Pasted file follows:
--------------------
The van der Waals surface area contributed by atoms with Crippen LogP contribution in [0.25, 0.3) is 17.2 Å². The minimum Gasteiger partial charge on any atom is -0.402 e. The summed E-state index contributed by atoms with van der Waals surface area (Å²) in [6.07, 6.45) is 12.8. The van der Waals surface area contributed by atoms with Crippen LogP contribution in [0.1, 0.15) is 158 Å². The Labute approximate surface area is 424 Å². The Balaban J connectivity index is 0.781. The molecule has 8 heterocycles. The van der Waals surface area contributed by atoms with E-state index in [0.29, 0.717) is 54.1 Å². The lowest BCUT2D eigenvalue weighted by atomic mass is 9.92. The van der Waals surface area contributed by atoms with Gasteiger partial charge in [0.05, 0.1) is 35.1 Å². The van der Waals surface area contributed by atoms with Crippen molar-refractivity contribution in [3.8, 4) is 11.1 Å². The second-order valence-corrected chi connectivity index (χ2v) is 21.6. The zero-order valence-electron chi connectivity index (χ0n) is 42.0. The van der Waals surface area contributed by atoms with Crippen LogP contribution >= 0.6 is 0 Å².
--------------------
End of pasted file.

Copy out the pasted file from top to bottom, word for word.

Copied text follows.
The van der Waals surface area contributed by atoms with Crippen LogP contribution in [0.25, 0.3) is 17.2 Å². The minimum Gasteiger partial charge on any atom is -0.402 e. The summed E-state index contributed by atoms with van der Waals surface area (Å²) in [6.07, 6.45) is 12.8. The van der Waals surface area contributed by atoms with Crippen LogP contribution in [0.1, 0.15) is 158 Å². The Labute approximate surface area is 424 Å². The Balaban J connectivity index is 0.781. The molecule has 8 heterocycles. The van der Waals surface area contributed by atoms with E-state index in [0.29, 0.717) is 54.1 Å². The lowest BCUT2D eigenvalue weighted by atomic mass is 9.92. The van der Waals surface area contributed by atoms with Gasteiger partial charge in [0.05, 0.1) is 35.1 Å². The van der Waals surface area contributed by atoms with Crippen molar-refractivity contribution in [3.8, 4) is 11.1 Å². The second-order valence-corrected chi connectivity index (χ2v) is 21.6. The zero-order valence-electron chi connectivity index (χ0n) is 42.0. The van der Waals surface area contributed by atoms with Crippen LogP contribution >= 0.6 is 0 Å².